THE FTSE 100 sprung to life yesterday, driven by banks which were led higher by confirmation of Lloyds Banking Group’s rights issue and the announcement that Sir Victor Blank would step down as its chairman.
The index erased almost half of last week’s losses, closing 2.3 per cent, or 98.34 points, higher at 4,446.45 points.
“It’s a good start to the week, boosted by Wall Street’s rally in the afternoon, although volume was pretty weak with not a lot about for real direction aside from the Lloyds news,” said Mic Mills, trader at ETX Capital.
SOFTWARE HANGING TOUGH
UK-listed software companies had a rare day in the sun yesterday, after Goldman Sachs raised its estimates to incorporate a more optimistic recovery time frame.
Computer software maker Autonomy benefited the most, gaining 7.99 per cent to close at 1,486p, after Goldman said it remains one of its top picks in the sector and increased its target price for the stock to 2,200p.
Autonomy is on Goldman’s “conviction buy” list as the broker believes it will continue to benefit as the market leader as its technology is adopted across all industry sectors.
Sage Group gained 2.49 per cent, closing at 189.40p, boosted by Goldman’s 40 per cent increase in its target price to 230p.
And over on the mid-cap index, Aveva added 1.12 per cent to close at 586p thanks to its place on the broker’s “conviction buy” list.
Banks added the most points to the large-cap index, led by Lloyds Banking Group, up 9.87 per cent as favourable changes to the terms of a planned placing and open offer accompanied news its chairman would depart by June 2010.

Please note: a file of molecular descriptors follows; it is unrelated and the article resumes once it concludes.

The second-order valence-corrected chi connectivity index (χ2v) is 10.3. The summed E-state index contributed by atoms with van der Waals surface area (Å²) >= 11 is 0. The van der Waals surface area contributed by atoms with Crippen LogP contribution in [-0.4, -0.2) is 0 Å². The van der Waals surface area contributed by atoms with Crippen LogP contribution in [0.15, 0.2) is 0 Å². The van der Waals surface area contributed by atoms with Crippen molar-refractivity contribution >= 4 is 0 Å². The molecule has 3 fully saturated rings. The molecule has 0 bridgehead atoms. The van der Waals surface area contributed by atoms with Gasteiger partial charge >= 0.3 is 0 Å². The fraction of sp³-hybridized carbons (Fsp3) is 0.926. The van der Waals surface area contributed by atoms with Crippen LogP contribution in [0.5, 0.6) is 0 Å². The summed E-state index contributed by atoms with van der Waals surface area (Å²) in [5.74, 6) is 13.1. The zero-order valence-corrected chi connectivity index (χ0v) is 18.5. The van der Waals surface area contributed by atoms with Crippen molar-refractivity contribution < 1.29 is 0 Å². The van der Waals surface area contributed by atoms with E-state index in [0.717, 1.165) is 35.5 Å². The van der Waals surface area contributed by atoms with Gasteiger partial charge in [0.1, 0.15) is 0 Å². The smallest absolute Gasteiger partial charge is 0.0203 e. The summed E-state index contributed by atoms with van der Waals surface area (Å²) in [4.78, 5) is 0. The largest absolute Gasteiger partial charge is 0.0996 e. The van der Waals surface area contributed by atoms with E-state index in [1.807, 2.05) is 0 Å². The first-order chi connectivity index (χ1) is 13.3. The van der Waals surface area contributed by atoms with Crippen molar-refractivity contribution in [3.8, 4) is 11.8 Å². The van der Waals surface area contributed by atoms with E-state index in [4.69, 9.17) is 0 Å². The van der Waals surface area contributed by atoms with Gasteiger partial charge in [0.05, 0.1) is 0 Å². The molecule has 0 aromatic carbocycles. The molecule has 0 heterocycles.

Barclays was also firmer, up 4.86 per cent to 280.75p, on the back of speculation that Blackrock and Bank of New York Mellon may compete to acquire the Barclays Global Investment unit.
Standard Chartered, HSBC and RBS gained 4.42 to 8.51 per cent.
Mining stocks were mixed, however, as copper rallied from earlier falls, but gold fell. Shares in Randgold Resources, a straight proxy for the gold price, fell by 2.1 per cent.
Platinum miner Lonmin lost 2 per cent, while Mexican silver miner Fresnillo shed 3.7 per cent impacted by a Citigroup downgrade to “hold” from “buy”.
The broker comment also knocked Rio Tinto, down 0.5 per cent. An executive at Rio Tinto said roughly half China’s iron ore mines may have shut down since prices for that commodity dropped, opening the door for other low-cost producers to supply China.
But Anglo American, Antofagasta, Xstrata, BHP Billiton, Eurasian Natural Resources and Kazakhmys rose 0.3 per cent to 2.5 per cent.
Energy stocks pushed higher as oil prices rose to over $58 a barrel.
Royal Dutch Shell rose 2.1 per cent ahead of today’s annual meeting, at which key shareholders are expected to vote against the oil giants’ director remuneration plans.
BG Group, BP, and Cairn Energy were 1.4 per cent to 5.2 per cent higher.
Cairn Energy, due to issue a trading update today, has significant exposure in India and it benefited, along with miner Vedanta Resources, up 6.8 per cent, after a decisive election victory for the ruling coalition in that country calmed fears of political instability.
“Cairn Energy and Vedanta are having a good day based on the view that the Congress Party success in the Indian elections will prove favourable over the medium term”, said Manus Cranny, senior market commentator of MF Global Spreads.
Vodafone was in demand ahead of today’s full year results, adding 3.5 per cent.
Other than Vodafone and Shell, full year earnings from Marks & Spencer are likely to make for an interesting day on the markets today – with many asking whether a run back up to the highs of 4,500 is achievable. While not impossible, any disappointment could see the index heading back lower in a trice.